There's a new NY Times/CBS poll on the teabaggers, and guess what? It only confirms what we've been saying all along. They are mostly white male conse
April 15, 2010

There's a new NY Times/CBS poll on the teabaggers, and guess what? It only confirms what we've been saying all along. They are mostly white male conservative sore losers who hate the poor and hate President Obama. Which means of course that they dislike black people, and are staunch Birthers and climate-change deniers. And they fall in line with the GOP because they do not want a third party.

The NY Times gave 17 Tea Party people 34 minutes of free ad time by posting videos of each one of their complaints. Did the Times do that for the blogosphere when we first started to rise? Did they do it when there were major Iraq war and immigration reform protests? Nope.

Anyway, Digby has a full rundown on the poll, so read the whole post because it's awesome. I'll only quote her wrapup.

They say the don't like the GOP 54% to 43%. But 92% of them despise the Democrats.


There's nothing particularly surprising about the rest of them either. These people are nothing new. They have different iterations, but when you get right down to it they are, quite simply, the far right. They hate poor people (especially blacks) and they hate government that helps poor people (especially blacks.) They are deluded about taxes and spending and are paranoid about the government being infiltrated by "the other." They believe they are the only "true" Americans and alternate between insisting that their "traditional values" are best represented by the Bible or the Constitution, both of which they believe they are ordained by God to properly interpret. And they do not really believe in democracy which is really why they hate the government.

When they lose they stage a national hissy fit of epic proportions and persuade the Village (where they are perceived as the personification of the heartland of America) that they are something very important. Now that they have their very own TV and radio networks featuring crazed right wing demagogues 24/7, they are more successful on those terms than ever. But they are nothing new, nothing new at all. They are mostly a bunch of cranky, white men with money who are trying desperately to hang on to their privileges. Same as it ever was.

They are what we have called "Republicans" for at least the last 30 years.

Most of them get their information from FOX News because they don't read websites and only 6% believe George Bush had anything to do with the deficit. Oh, and only 20% of them have heard of Ron Paul and they just love Glenn Beck. Why the media is spending so much time trying to figure these people out is a mystery to me now. They are arch-conservative racist wingnuts who hate the government, but still want their Social Security and Medicare.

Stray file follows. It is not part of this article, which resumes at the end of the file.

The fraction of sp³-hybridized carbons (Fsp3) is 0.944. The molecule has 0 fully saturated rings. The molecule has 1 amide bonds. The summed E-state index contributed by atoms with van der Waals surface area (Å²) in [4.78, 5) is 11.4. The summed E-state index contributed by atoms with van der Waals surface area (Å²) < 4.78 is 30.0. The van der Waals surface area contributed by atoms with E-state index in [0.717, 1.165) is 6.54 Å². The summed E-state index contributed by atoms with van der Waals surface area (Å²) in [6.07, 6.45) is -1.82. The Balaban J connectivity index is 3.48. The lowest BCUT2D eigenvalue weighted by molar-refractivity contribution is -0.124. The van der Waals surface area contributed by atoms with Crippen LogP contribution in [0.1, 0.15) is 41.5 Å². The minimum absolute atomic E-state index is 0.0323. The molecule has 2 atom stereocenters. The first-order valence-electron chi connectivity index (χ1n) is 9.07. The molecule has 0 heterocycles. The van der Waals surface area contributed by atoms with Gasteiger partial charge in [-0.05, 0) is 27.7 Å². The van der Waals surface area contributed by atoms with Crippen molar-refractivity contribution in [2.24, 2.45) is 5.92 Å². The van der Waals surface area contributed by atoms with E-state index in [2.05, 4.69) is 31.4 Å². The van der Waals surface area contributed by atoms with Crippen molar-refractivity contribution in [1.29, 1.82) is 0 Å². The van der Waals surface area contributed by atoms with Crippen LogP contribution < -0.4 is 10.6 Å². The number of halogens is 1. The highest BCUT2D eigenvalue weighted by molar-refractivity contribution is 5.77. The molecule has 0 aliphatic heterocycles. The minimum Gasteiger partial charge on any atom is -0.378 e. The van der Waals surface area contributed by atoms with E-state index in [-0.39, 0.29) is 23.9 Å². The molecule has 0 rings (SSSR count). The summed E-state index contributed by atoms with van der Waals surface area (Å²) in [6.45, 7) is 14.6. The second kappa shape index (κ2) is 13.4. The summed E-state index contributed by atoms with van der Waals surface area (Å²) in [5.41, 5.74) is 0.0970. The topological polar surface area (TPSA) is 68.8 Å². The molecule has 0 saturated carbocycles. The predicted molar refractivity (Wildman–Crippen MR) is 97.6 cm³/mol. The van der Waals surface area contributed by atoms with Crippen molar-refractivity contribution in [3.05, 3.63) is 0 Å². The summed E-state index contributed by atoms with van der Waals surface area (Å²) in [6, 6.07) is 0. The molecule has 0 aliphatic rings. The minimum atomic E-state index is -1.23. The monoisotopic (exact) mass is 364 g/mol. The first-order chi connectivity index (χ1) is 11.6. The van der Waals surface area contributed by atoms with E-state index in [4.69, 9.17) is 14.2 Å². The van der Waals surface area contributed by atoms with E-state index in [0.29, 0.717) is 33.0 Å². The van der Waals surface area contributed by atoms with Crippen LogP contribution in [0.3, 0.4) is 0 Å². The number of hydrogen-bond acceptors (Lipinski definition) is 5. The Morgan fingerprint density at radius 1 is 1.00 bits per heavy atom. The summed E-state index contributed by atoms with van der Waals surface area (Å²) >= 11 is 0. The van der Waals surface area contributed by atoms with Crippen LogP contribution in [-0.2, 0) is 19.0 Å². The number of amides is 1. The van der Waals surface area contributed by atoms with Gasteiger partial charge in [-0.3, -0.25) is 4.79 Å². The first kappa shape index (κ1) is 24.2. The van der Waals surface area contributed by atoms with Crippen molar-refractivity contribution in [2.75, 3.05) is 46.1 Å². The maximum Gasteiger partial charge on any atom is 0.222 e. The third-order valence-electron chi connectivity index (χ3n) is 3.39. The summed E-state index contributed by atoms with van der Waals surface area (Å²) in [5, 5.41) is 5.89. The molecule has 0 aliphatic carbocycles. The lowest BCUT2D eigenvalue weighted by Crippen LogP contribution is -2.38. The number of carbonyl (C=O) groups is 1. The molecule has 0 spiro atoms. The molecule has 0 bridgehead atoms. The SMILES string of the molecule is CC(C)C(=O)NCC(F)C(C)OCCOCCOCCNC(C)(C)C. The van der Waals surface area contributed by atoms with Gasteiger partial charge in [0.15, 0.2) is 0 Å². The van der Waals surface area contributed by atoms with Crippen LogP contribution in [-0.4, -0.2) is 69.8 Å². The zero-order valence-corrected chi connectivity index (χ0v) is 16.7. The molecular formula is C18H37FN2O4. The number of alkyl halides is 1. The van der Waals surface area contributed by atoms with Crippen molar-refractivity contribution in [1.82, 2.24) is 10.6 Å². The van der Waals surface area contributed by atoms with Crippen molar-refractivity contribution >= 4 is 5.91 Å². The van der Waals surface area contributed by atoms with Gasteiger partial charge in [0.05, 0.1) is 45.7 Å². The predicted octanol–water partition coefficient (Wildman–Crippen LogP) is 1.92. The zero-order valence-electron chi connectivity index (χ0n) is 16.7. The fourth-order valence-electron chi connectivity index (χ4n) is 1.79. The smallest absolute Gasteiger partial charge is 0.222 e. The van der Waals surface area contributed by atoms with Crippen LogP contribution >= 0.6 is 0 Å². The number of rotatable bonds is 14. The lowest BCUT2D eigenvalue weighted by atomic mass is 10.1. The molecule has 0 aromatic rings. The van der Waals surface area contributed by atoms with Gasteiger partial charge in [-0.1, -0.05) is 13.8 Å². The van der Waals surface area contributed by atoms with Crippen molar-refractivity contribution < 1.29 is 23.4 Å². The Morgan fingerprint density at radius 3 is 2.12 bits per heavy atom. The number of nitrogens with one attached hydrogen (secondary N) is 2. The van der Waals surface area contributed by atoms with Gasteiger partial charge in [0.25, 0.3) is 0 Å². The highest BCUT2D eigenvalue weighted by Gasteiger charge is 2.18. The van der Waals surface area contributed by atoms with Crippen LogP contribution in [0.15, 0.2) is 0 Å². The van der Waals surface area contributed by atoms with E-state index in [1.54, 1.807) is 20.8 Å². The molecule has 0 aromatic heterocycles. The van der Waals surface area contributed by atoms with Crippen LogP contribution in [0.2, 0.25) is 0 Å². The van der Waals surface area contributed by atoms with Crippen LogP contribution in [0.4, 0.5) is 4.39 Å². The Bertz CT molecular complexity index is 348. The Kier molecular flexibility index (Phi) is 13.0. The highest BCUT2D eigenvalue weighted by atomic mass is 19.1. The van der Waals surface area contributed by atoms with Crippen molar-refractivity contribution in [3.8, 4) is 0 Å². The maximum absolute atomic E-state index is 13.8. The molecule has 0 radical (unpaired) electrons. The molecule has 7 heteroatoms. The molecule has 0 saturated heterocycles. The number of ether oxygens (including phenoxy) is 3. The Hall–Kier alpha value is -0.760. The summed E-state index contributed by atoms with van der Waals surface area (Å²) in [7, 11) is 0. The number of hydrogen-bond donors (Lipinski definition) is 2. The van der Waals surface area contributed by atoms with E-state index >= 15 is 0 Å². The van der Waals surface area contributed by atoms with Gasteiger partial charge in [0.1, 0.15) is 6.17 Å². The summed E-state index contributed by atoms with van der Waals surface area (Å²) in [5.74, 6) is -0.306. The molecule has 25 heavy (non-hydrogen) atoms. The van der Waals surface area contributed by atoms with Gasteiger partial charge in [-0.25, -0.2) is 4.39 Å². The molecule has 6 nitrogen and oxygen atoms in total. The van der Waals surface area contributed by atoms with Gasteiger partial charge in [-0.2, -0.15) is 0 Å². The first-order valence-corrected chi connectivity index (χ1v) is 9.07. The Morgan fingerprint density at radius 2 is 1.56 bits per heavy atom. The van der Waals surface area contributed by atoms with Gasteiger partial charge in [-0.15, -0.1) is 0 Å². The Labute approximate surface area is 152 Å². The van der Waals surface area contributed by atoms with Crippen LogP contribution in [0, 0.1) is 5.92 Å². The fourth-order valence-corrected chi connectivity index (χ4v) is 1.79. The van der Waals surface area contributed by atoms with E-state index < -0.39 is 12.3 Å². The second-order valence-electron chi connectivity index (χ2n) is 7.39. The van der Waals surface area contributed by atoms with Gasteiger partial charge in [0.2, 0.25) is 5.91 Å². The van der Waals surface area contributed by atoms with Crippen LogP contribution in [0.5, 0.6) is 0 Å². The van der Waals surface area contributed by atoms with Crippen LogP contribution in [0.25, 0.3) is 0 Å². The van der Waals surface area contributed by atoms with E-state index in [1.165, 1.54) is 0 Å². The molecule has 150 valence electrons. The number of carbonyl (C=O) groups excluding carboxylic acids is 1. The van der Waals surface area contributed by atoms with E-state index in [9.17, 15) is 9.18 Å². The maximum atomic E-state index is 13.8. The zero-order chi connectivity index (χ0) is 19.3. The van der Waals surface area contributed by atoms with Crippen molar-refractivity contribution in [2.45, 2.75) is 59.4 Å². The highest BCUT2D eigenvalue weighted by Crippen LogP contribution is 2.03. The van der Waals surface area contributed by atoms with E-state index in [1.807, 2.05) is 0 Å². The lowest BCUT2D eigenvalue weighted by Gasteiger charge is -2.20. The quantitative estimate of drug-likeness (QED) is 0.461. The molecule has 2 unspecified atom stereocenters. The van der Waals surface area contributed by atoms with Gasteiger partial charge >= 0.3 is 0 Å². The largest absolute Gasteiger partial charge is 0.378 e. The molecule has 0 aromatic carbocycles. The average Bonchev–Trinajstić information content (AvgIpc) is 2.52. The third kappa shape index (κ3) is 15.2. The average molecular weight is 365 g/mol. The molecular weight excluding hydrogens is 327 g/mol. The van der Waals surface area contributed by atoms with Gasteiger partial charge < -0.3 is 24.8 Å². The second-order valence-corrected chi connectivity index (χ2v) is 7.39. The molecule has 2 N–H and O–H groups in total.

Poll after poll will say the same thing. When they lose they get angry. When they get angry they make f*&ked up signs and scream in town hall meetings about the Constitution.

UPDATE: Rick Perlstein writes an incredible historical comparison in the NY Times about the teabaggers of today and yesteryear.

Watching the rise of the Tea Party movement has been a frustration to me, and not just because it is ugly and seeks to traduce so many of the values I hold dear.

“I just don’t have time for anything,” a housewife told a news magazine in 1961. “I’m fighting Communism three nights a week.”

Even worse has been the overwhelming historical myopia. As the Times’s new poll numbers amply confirm — especially the ones establishing that the Tea Partiers are overwhelming Republican or right-of-Republican — they are the same angry, ill-informed, overwhelmingly white, crypto-corporate paranoiacs that accompany every ascendancy of liberalism within U.S. government.


The same establishment conservative opportunists taking advantage, setting up front groups (it’s one of the reasons so many people in such movements report they’re in politics for the first time; they soon find themselves so ill-used that they never get involved in politics again). The same lunatic persecution fantasies. (In Robert Welch’s 1961 it was probable internment camps for conservatives. In Glenn Beck’s 2009 it was … probable internment camps for conservatives.)

The only thing that changes is the name of the enemy within. And sometimes not even that: “They’re not 90 miles away. They’re already here,” was a slogan in 1961, referring to the twin socialists Fidel Castro and John F. Kennedy; only now the socialist is also a on

Will Bunch writes:

Hey, remember back in late 2002 and early 2003, when tens of thousands of people showed up for several rallies to protest the looming war in Iraq -- suggesting that maybe a pre-emptive war under false pretenses wasn't the best use of American dollars and lives -- and when the American news media was falling all over itself to get the Iraq war protesters to tell their stories, and what their movement in opposition to the president of the United States was all about? on

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